It turned out to be a good omen. Patty Griffin came on stage in a few minutes and proceeded to blow me away. She does ballads, blues, country, traditional, sings with genuine power and emotion. A woman next to me with a camera and a giant zoom lens is taking dozens of pictures; I see her aim her lens away from the stage and notice what she’s shooting: Baez is sitting on a platform by the stage, checking out Griffin’s set. She’s drinking Budweiser from a can at 12:30 in the afternoon. Helps her voice, I bet.

Griffin finishes her set to a standing ovation. About 15 minutes later, right on schedule, Baez appears on stage. She sorta threads her way through the first couple songs, not making much of an impact. "Geeze, Patty Griffin was better," I’m thinking. Well, Joan was just warming up.

I don’t remember the exact sequence, but I know things got better when she did a cover of Johnny Cash’s "Long Black Veil." Somebody in the crowd yelled "Joe Hill," and that’s when she played it. Then she said "This is a giant song by the guy who did all the giant songs." It was Dylan’s "Hard Rain." The crowd sang along, and she was hitting her stride.

Baez has to have that one a capella song that freezes the audience in its seats. This time it’s "Swing Low, Sweet Chariot." She almost hits some of those high notes of her heyday; I’m thankful that she doesn’t. It’s a riveting song, bringing mad applause from the crowd when she finishes.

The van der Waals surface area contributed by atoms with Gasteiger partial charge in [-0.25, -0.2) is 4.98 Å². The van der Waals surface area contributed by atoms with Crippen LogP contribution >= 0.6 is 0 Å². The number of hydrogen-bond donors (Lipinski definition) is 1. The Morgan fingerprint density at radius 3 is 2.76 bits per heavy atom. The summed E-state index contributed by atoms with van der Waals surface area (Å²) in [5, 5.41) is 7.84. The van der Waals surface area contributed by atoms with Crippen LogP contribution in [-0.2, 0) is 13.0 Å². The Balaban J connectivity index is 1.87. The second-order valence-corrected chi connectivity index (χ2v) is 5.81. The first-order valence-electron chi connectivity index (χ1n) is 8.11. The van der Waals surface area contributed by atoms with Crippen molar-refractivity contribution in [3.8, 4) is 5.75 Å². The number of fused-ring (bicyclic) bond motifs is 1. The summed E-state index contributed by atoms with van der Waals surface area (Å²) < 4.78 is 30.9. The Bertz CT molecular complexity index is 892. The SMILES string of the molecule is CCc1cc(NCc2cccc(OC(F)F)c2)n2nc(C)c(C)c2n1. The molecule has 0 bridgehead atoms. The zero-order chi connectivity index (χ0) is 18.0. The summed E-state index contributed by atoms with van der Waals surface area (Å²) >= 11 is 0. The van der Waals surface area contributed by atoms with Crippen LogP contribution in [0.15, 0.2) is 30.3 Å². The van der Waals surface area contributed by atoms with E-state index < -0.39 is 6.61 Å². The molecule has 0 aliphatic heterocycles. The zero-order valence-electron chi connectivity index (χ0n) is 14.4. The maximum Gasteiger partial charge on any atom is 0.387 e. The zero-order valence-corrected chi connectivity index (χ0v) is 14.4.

She sings a heartbreaking version of Woody Guthrie’s "Deportee," a song about Mexican migrant workers killed in a plane crash on their way back to Mexico. She closes her set with "Jerusalem," the Steve Earle song that imagines (somewhat naively) that one day the children of Abraham will live together in peace. When it’s over this young woman throws a bouquet of flowers on stage, and Baez picks it up, beaming.

I’m fairly stunned when it’s over. Against all odds, to my mind, Baez has put on an amazing show.

I realize immediately that I’ve just had one of those transcendent musical experiences that will not be equaled anywhere else at the festival. It’s not even 2:30 and there’s at least four more hours of music to check out. It’s a relief to have the "Oh Yea!" moment out of the way, so I won’t have to spend the rest of the afternoon darting from stage to stage looking for it.

With no goal for the rest of the afternoon, I just wandered around from stage to stage. I happened past the Arrow Stage when Rodney Crowell was leading a sing-along version of Dylan’s "Like a Rolling Stone." Cool moment.

Also caught the set of the Knitters,’ a country band made up of former members of X, the famous L.A. punk band of the late ’70s and early ’80s. Lots of fun: fast, rowdy country. Met some people I know from the paper, one of whom looks upon Del McCoury as a bluegrass version of God incarnate. When another mentioned he hated Del McCoury, I thought sure a fight was going to break out.

The last band I saw was Los Super Seven, a conglomerate of Tex-Mex virtuosos. Their first song, sung by Joe Ely, one of my all-time favorites, was "Deportee." Not quite as soul-rending as Baez’s version, but strong nevertheless.

My only lament from Hardly Strictly Bluegras is that it’s getting too big for its own good. The area around the Banjo Stage was mobbed with people… must’ve been 5,000 of them out there. But bigger crowds will attract even bigger talent in years to come, so there’s always that to look forward to.

Pictures from Saturday here.